The World Bank has adjusted its growth forecasts for the Mexican economy in 2022 and 2023, offering a slightly rosier outlook for this year but a more pessimistic prediction for the coming one.
In a report published Tuesday, the World Bank forecast growth of 1.8% this year, an increase of 0.1% compared to its outlook in June. It anticipates GDP will expand 1.5% next year – a reduction of 0.4% compared to its previous forecast – and 2.1% in 2024.
The World Bank is forecasting 3% growth across the Latin America and Caribbean (LAC) region this year and a 1.6% expansion in 2023.
“By the end of the year, economic activity will have largely recovered to its pre-pandemic levels, although with substantial variations across [LAC] countries,” the international financial organization said in its report titled New Approaches to Closing the Fiscal Gap.
“Among the largest economies, GDP in Chile and Colombia is expected to be 10% above 2019 levels, while in Brazil and Mexico it remains unchanged.”
The Mexican economy slumped by more than 8% in 2020 due to the pandemic and associated restrictions before recording almost 5% growth last year.
The World Bank said Tuesday that “strong global uncertainty as a result of the war in Ukraine, higher interest rates in developed countries and the persistent inflationary pressures will impact economies in the region.”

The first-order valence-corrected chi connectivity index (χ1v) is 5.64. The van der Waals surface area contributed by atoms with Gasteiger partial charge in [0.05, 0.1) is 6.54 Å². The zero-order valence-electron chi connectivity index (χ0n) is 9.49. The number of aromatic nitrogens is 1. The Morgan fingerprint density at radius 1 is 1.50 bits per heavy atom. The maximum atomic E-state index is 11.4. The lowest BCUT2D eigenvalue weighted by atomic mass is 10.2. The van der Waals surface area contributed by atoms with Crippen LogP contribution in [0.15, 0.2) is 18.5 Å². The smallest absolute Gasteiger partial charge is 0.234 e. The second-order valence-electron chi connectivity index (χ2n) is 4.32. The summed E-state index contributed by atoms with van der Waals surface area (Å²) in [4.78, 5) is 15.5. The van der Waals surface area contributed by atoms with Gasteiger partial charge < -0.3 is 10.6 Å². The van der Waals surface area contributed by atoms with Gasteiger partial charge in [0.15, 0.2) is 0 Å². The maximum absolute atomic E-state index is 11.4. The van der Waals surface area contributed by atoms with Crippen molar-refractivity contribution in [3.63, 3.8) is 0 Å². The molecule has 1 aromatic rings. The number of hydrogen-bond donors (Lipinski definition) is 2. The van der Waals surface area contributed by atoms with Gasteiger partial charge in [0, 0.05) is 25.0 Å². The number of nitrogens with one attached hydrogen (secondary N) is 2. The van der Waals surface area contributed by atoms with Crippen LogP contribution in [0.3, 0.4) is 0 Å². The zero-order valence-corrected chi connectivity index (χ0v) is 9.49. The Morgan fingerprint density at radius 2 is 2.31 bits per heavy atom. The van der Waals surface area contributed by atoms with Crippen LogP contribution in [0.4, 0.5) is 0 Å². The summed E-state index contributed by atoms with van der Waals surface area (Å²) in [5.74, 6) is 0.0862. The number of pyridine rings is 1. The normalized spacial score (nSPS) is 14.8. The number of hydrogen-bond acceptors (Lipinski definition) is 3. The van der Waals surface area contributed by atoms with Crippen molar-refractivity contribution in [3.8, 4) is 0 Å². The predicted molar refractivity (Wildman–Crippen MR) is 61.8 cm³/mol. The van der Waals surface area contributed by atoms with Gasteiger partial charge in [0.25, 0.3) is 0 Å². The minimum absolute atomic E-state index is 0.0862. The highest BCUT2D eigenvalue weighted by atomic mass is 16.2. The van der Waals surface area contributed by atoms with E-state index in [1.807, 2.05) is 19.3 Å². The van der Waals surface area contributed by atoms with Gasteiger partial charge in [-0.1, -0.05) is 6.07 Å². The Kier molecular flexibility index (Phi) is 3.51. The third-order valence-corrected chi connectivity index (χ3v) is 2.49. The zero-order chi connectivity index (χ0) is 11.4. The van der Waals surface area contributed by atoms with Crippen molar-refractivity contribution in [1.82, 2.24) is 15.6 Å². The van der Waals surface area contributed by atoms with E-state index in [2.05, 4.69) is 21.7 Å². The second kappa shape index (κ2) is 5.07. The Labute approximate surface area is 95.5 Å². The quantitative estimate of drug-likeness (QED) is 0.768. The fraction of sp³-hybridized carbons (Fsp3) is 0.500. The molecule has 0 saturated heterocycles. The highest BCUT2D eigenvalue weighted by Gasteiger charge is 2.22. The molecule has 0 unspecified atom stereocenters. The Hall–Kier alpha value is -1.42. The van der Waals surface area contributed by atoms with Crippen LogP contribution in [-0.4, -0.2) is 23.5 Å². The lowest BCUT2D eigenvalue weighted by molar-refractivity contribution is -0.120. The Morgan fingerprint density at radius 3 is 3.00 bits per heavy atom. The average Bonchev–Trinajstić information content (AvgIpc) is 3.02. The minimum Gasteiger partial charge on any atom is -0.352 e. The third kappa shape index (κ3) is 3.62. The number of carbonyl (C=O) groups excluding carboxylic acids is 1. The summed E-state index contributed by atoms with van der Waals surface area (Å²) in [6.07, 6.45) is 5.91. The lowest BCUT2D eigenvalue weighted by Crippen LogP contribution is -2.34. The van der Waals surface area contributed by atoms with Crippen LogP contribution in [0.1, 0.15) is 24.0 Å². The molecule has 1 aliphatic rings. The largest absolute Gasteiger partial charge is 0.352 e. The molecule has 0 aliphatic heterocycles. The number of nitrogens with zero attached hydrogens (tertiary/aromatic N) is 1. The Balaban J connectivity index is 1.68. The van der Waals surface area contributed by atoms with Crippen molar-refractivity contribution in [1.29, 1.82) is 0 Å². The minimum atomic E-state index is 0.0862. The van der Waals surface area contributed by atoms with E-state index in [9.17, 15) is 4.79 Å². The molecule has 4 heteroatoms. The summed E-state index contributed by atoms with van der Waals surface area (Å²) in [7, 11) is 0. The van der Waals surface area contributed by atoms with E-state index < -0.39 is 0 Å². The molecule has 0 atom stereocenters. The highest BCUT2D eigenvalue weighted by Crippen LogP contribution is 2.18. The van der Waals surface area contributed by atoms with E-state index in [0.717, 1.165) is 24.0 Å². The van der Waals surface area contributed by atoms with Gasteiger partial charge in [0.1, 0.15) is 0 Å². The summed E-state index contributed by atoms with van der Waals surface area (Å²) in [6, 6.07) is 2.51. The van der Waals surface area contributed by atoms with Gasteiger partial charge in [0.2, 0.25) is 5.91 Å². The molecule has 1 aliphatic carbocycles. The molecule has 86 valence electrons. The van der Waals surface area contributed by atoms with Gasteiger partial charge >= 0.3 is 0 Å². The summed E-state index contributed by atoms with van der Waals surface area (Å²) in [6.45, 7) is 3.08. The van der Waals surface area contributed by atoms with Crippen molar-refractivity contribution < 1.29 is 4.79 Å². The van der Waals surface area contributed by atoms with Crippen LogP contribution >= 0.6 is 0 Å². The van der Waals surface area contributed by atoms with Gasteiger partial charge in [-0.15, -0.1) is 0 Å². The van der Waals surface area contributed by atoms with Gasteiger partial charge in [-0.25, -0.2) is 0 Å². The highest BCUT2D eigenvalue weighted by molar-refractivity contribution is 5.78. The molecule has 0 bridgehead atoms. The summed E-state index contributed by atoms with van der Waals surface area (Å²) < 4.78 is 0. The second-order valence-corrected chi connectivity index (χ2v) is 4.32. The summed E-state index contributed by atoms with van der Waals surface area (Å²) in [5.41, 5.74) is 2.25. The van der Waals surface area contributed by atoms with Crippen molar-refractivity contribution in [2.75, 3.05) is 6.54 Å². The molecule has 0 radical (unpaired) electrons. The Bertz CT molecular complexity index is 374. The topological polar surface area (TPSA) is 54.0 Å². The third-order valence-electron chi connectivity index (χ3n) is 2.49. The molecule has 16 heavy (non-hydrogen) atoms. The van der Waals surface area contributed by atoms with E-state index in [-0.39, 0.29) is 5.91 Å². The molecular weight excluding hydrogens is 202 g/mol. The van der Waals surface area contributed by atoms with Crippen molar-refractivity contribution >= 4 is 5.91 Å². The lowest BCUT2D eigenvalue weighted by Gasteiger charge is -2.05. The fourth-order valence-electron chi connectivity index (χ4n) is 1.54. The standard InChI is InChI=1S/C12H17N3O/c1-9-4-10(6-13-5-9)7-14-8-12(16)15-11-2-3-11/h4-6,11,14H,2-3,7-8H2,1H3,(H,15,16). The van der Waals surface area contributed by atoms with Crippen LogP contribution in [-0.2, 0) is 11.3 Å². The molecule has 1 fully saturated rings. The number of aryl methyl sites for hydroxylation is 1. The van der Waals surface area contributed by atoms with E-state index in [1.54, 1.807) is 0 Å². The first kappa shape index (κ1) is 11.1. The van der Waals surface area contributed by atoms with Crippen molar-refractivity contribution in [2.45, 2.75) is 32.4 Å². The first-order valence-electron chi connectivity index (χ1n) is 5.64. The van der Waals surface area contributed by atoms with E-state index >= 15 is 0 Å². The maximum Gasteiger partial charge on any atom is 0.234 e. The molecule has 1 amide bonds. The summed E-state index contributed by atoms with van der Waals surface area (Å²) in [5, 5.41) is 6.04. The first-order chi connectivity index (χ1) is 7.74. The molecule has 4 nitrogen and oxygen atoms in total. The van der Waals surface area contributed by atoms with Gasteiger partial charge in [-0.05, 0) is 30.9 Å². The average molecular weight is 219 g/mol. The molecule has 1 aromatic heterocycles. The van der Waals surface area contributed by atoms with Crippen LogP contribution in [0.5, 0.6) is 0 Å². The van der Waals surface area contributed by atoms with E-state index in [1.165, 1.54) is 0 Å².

“… Inflation, while for most countries is at OECD levels, will require continued efforts to reduce to previous target levels,” it said.
Presenting the LAC report on Tuesday, the World Bank’s chief economist for the region, William Maloney, noted that inflation in Mexico is high: 8.76% in annual terms in the first half of September. But he expressed support for the central bank’s efforts to combat the unwanted phenomenon.
The Bank of México lifted its benchmark rate by 75 basis points to 9.25% last week, the highest level since a new monetary policy regime was introduced in 2008, after two previous 0.75% hikes.
Maloney noted that the World Bank is not forecasting an economic contraction in the United States despite the Federal Reserve’s aggressive rate hikes in that country, but warned that if the world’s largest economy does go into recession there will be an impact on all other nations in the region, including Mexico.